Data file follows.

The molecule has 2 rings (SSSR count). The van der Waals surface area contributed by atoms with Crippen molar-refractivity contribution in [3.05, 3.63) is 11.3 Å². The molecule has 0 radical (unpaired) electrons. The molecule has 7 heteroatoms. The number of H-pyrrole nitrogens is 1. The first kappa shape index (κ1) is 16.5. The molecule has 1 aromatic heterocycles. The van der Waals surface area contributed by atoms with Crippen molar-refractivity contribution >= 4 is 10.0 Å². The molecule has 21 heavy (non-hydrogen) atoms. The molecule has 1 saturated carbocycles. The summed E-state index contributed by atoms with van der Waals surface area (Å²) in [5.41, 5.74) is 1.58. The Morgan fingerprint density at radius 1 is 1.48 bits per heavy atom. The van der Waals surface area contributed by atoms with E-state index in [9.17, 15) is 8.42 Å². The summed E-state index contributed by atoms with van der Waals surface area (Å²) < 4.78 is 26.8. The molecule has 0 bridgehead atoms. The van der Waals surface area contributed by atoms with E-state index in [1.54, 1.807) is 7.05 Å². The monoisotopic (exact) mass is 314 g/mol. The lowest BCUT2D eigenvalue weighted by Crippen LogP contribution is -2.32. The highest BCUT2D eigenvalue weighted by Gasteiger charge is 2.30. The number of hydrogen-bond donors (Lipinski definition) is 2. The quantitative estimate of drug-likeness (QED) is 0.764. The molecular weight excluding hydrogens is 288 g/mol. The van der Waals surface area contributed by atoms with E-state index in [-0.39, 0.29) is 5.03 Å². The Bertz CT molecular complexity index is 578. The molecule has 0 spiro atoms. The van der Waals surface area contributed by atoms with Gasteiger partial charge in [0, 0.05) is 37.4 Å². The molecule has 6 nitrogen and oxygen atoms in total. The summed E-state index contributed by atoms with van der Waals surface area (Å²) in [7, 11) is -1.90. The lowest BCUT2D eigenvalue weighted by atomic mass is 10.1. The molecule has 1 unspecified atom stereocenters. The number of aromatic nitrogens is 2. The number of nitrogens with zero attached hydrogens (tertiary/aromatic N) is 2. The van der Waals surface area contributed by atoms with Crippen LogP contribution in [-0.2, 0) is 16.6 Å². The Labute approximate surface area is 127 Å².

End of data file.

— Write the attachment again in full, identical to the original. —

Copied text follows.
The molecule has 2 rings (SSSR count). The van der Waals surface area contributed by atoms with Crippen molar-refractivity contribution in [3.05, 3.63) is 11.3 Å². The molecule has 0 radical (unpaired) electrons. The molecule has 7 heteroatoms. The number of H-pyrrole nitrogens is 1. The first kappa shape index (κ1) is 16.5. The molecule has 1 aromatic heterocycles. The van der Waals surface area contributed by atoms with Crippen molar-refractivity contribution >= 4 is 10.0 Å². The molecule has 21 heavy (non-hydrogen) atoms. The molecule has 1 saturated carbocycles. The summed E-state index contributed by atoms with van der Waals surface area (Å²) in [5.41, 5.74) is 1.58. The Morgan fingerprint density at radius 1 is 1.48 bits per heavy atom. The van der Waals surface area contributed by atoms with E-state index in [9.17, 15) is 8.42 Å². The summed E-state index contributed by atoms with van der Waals surface area (Å²) < 4.78 is 26.8. The molecule has 0 bridgehead atoms. The van der Waals surface area contributed by atoms with E-state index in [1.54, 1.807) is 7.05 Å². The monoisotopic (exact) mass is 314 g/mol. The lowest BCUT2D eigenvalue weighted by Crippen LogP contribution is -2.32. The highest BCUT2D eigenvalue weighted by Gasteiger charge is 2.30. The number of hydrogen-bond donors (Lipinski definition) is 2. The quantitative estimate of drug-likeness (QED) is 0.764. The molecular weight excluding hydrogens is 288 g/mol. The van der Waals surface area contributed by atoms with E-state index in [-0.39, 0.29) is 5.03 Å². The Bertz CT molecular complexity index is 578. The molecule has 0 spiro atoms. The van der Waals surface area contributed by atoms with Gasteiger partial charge in [0, 0.05) is 37.4 Å². The molecule has 6 nitrogen and oxygen atoms in total. The summed E-state index contributed by atoms with van der Waals surface area (Å²) in [7, 11) is -1.90. The lowest BCUT2D eigenvalue weighted by atomic mass is 10.1. The molecule has 1 unspecified atom stereocenters. The number of aromatic nitrogens is 2. The number of nitrogens with zero attached hydrogens (tertiary/aromatic N) is 2. The van der Waals surface area contributed by atoms with Crippen LogP contribution in [-0.2, 0) is 16.6 Å². The Labute approximate surface area is 127 Å².